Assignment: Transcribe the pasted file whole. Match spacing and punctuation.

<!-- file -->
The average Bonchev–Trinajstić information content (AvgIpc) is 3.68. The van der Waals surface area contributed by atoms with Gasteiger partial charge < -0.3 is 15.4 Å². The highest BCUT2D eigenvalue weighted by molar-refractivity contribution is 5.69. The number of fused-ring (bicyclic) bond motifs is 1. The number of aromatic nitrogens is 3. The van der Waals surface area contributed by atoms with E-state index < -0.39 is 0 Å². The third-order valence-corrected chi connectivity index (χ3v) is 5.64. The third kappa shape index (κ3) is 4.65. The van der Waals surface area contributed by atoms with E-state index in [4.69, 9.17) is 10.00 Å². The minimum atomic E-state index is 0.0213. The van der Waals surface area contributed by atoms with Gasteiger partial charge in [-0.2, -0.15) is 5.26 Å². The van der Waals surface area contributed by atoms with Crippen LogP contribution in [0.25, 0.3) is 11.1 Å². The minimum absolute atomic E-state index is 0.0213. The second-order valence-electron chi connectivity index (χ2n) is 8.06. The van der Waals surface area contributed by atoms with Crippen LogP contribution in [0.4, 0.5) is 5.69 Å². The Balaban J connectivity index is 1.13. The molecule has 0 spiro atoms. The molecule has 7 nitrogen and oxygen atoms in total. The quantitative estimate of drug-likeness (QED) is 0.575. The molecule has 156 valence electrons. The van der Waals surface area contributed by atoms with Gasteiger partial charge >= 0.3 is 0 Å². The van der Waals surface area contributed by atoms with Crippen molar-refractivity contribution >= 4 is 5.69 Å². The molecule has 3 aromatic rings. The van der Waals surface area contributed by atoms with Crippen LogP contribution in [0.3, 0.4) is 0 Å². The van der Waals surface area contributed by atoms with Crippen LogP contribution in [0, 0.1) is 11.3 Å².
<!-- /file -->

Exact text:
The average Bonchev–Trinajstić information content (AvgIpc) is 3.68. The van der Waals surface area contributed by atoms with Gasteiger partial charge < -0.3 is 15.4 Å². The highest BCUT2D eigenvalue weighted by molar-refractivity contribution is 5.69. The number of fused-ring (bicyclic) bond motifs is 1. The number of aromatic nitrogens is 3. The van der Waals surface area contributed by atoms with E-state index < -0.39 is 0 Å². The third-order valence-corrected chi connectivity index (χ3v) is 5.64. The third kappa shape index (κ3) is 4.65. The van der Waals surface area contributed by atoms with E-state index in [4.69, 9.17) is 10.00 Å². The minimum atomic E-state index is 0.0213. The van der Waals surface area contributed by atoms with Gasteiger partial charge in [-0.2, -0.15) is 5.26 Å². The van der Waals surface area contributed by atoms with Crippen LogP contribution in [0.25, 0.3) is 11.1 Å². The minimum absolute atomic E-state index is 0.0213. The second-order valence-electron chi connectivity index (χ2n) is 8.06. The van der Waals surface area contributed by atoms with Crippen LogP contribution in [0.4, 0.5) is 5.69 Å². The Balaban J connectivity index is 1.13. The molecule has 0 spiro atoms. The molecule has 7 nitrogen and oxygen atoms in total. The quantitative estimate of drug-likeness (QED) is 0.575. The molecule has 156 valence electrons. The van der Waals surface area contributed by atoms with Gasteiger partial charge >= 0.3 is 0 Å². The van der Waals surface area contributed by atoms with Crippen molar-refractivity contribution >= 4 is 5.69 Å². The molecule has 3 aromatic rings. The van der Waals surface area contributed by atoms with Crippen LogP contribution in [0.3, 0.4) is 0 Å². The van der Waals surface area contributed by atoms with Crippen LogP contribution in [0, 0.1) is 11.3 Å².